Part 2


Part two of this story deals with the arrival of the Fleet at Botany Bay, the landing at Sydney Cove and some members of the Fleet, both bonded and free and some of their descendants.

Sources for this talk were taken from..
"The Historical Records of Australia Vol 1"
"The Founders of Australia" by Mollie Gillen AM FF John Small and Mary Parker.
"Sydney Cove 1788" by John Cobley." Sydney Cove 1791-1793" by John Cobley.
"Australia the First 12 Years" by Peter Taylor.
"The People of the First Fleet" by Don Chapman.
Archives of the Fellowship of First Fleeters.
"Where First Fleeters Lie" Joyce Cowell and Rod Best

Leaving Cape Town 0n 12th November, Phillip decided to divide the fleet in two, in the hope that the faster ships would reach Botany Bay to prepare for disembarkation. He transferred his pennant to the Supply and left Captain John Hunter in charge of the Sirius. The ships, however, arrived at their destination within two days of each other, Phillip having anchored on the 18th January. A magnificent piece of navigation.!!

Immediately Phillip went ashore and we are told that, on making contact with the original inhabitants, he ordered all weapons to be laid down and the Aborigines responded in like manner, accepting beads and trinkets albeit in a suspicious manner. We are also told that on the following day a large band of natives assembled at Cape Solander waving their spears above their heads. Many of the newcomers could not think otherwise that they were not welcome.

After visiting Port Jackson, on 21st January, Phillip decided to prepare a settlement at Sydney Cove. On the 25th January, in the afternoon, he sailed the "Supply" to Port Jackson with orders for Hunter to follow with the 10 remaining ships later that day.
Phillip anchored in Sydney Cove prior to dusk. Thea Stanley Hughes puts it so well in her book on Phillip…
"Now there was a slight pause-one night- between the sense of urgency about getting the Fleet to its destination, a a new sense of urgency about the fulfilling of his destiny"
The 26th January in the year of Our Lord, 1788 was a Saturday, clear weather, a light sou-sou east breeze and a temperature of 70 degrees Fahrenheit. They had, indeed, been transported to Paradise, unknowingly and unwillingly.!!
To the utter astonishment of Captain Hunter , leading the Fleet to Port Jackson, there appeared two French ships preparing to anchor in Botany Bay.
In the meantime Phillip and his party began clearing ground near a run of fresh water, later known as the Tank Stream, a flagstaff was erected close to the landing site, the Queen Ann jack was raised and possession was taking for His Majesty King George the Third. A toast was proposed, not only to the Royal Family, but also to the success of the colony. At about 6 pm on that day the ten remaining ships anchored in Sydney Cove.

Arthur Phillip had accomplished an incredible feat of endurance - undaunted by unknown dangers, navigating some 15000 miles of distance with nearly 1500 souls in his care he found a safe haven. Twenty-two babies were born en-route and 55 souls were lost during the voyage. The only outbreak of fever occurred on the Alexander where 16 convicts died - the ship was fumigated and cleansed which fact seemed to have abated the epidemic.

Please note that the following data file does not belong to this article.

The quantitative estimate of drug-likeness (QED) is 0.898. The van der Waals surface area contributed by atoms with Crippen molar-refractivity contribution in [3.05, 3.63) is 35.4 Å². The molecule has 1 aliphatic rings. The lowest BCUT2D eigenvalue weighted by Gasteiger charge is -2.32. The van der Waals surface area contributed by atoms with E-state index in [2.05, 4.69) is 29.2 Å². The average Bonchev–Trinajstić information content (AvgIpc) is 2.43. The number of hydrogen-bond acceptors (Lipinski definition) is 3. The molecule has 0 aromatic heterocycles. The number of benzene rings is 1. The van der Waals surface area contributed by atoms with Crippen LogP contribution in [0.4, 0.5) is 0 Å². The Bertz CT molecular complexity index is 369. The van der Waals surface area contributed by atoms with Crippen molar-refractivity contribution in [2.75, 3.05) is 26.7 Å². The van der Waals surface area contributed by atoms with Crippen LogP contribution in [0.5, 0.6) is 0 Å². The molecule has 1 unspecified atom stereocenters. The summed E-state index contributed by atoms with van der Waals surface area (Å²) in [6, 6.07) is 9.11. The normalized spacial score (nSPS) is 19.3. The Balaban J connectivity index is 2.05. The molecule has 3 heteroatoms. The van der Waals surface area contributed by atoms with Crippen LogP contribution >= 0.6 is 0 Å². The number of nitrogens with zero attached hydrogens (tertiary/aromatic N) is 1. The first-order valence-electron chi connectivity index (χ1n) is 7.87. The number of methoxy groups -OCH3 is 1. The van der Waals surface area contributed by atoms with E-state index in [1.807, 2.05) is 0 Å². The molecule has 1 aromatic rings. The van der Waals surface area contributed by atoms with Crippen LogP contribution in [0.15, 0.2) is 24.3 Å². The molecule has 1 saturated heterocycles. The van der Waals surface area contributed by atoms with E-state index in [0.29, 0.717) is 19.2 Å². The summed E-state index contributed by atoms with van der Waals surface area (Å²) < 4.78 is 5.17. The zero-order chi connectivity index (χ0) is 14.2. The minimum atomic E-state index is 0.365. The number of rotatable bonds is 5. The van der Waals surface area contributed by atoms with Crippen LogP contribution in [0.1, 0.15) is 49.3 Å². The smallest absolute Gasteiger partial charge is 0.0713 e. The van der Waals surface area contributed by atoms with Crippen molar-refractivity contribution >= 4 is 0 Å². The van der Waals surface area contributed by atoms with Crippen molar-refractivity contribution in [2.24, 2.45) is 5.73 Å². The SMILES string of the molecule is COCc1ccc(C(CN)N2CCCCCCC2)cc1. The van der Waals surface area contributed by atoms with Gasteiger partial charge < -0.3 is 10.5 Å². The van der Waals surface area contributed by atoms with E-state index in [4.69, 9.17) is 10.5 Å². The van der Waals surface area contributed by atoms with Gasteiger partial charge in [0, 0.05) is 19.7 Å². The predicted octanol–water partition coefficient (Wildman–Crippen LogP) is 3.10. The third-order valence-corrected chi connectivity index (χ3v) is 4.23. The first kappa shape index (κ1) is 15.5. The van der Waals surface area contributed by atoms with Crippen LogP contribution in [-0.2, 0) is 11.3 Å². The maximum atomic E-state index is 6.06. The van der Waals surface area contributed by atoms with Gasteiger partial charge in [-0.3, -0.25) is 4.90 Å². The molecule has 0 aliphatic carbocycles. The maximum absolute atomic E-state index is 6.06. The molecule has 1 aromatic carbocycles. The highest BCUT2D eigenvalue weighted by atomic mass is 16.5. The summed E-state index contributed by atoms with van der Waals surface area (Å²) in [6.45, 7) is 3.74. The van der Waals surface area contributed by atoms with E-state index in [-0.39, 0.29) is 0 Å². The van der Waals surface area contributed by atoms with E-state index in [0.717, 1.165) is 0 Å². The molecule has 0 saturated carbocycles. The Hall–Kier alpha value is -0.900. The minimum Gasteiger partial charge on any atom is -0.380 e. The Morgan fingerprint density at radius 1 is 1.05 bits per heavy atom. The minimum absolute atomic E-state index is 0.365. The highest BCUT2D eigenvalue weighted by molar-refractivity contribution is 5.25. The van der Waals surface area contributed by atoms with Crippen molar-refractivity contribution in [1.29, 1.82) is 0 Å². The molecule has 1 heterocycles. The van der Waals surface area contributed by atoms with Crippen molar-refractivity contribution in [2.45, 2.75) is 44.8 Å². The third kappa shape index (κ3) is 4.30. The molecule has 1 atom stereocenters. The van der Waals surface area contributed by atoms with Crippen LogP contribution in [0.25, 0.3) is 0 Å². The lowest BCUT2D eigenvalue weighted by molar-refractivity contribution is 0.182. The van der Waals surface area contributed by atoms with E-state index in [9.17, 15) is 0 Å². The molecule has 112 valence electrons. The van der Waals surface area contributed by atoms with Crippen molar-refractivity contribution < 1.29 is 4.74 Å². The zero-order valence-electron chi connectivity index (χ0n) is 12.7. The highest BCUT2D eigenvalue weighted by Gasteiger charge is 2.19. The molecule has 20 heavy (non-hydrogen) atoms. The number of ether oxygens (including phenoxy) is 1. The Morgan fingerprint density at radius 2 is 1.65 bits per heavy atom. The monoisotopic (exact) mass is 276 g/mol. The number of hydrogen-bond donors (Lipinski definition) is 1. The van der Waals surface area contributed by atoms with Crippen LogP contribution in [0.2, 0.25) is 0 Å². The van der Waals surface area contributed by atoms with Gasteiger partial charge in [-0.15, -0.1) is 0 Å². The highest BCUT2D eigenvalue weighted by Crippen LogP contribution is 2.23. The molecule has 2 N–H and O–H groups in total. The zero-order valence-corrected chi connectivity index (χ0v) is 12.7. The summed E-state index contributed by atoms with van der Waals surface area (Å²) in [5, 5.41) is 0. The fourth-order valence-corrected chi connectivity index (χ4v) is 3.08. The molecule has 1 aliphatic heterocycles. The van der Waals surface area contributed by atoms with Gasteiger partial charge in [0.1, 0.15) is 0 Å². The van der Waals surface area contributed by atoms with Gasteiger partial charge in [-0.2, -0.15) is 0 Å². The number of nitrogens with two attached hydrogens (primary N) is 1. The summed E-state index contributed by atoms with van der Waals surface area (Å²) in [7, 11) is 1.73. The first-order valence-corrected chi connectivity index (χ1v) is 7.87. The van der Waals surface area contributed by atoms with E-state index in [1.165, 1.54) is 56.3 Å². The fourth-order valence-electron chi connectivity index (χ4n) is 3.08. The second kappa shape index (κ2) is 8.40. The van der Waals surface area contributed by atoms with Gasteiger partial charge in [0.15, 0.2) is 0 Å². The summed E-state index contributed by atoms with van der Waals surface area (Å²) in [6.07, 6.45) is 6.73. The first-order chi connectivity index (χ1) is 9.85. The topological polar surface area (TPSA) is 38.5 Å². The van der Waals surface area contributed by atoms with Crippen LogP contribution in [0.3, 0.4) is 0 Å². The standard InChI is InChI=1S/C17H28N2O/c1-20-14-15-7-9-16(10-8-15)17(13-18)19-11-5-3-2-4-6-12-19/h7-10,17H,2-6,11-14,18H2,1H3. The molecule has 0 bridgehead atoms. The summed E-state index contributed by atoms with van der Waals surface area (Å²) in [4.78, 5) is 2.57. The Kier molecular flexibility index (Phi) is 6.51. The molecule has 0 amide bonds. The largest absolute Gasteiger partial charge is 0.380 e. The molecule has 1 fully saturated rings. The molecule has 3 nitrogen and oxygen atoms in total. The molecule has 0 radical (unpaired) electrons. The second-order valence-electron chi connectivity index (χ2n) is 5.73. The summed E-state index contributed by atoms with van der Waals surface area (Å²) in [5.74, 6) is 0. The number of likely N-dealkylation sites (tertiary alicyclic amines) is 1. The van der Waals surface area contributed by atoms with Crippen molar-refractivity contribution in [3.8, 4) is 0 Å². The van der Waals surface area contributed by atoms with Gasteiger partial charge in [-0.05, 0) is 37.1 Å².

On arrival the male convicts were landed together with most of the marines - more land was cleared - a tent hospital was set up on the western side of the cove now known as the rocks, a site for barracks was laid out nearby, and Phillip chose the site of his Government House slightly uphill south east of the cove.
On 3rd February the first Religious service was held be the Rev .Richard Johnson, Chaplain. His text was taken from Psalm 116, verse 12…"What shall I render unto the Lord for all his benefits towards me".
One wonders what the convicts may have thought about that text.!! Little would most of them have known that those promised benefits would come their way in future years.

On Wednesday 6th February, the convict women from the Lady Penrhyn were disembarked [one might say- LET LOOSE]
Arthur Bowes-Smyth noted in his diary and I quote..
"We had long wished for the pleasure of seeing the last of them leave the ship. They were dressed, in general, very clean and some few amongst them might have been said to be well dressed." He went on to record a night of debauchery which ensued, and in the midst of which there occurred a most violent thunderstorm!

The next day all were assembled to hear the Governor's commission read by the Judge-Advocate, Captain Collins. Phillips's authority was well defined in this Commission, by Act of Parliament establishing the colony and, in Letters Patent, constituting the Courts of Law, from the very genesis of our Nation.
Amongst instructions, the Governor was enjoined thus….."to endeavor by all possible means to open an intercourse with the natives and conciliate their affections, enjoining all to live in amity and kindness with them". [Something went astray there.!!!] He was also given power to emancipate convicts for good behaviour and industry but more importantly, much more importantly, Governor Phillip was given the power to grant them land. This was to be a salvation for many of the convicts who had, indeed, for the want of circumstances and upbringing, had never had a chance in life, and, for past misdeeds, no matter how petty, had been jettisoned from one hostile environment to another.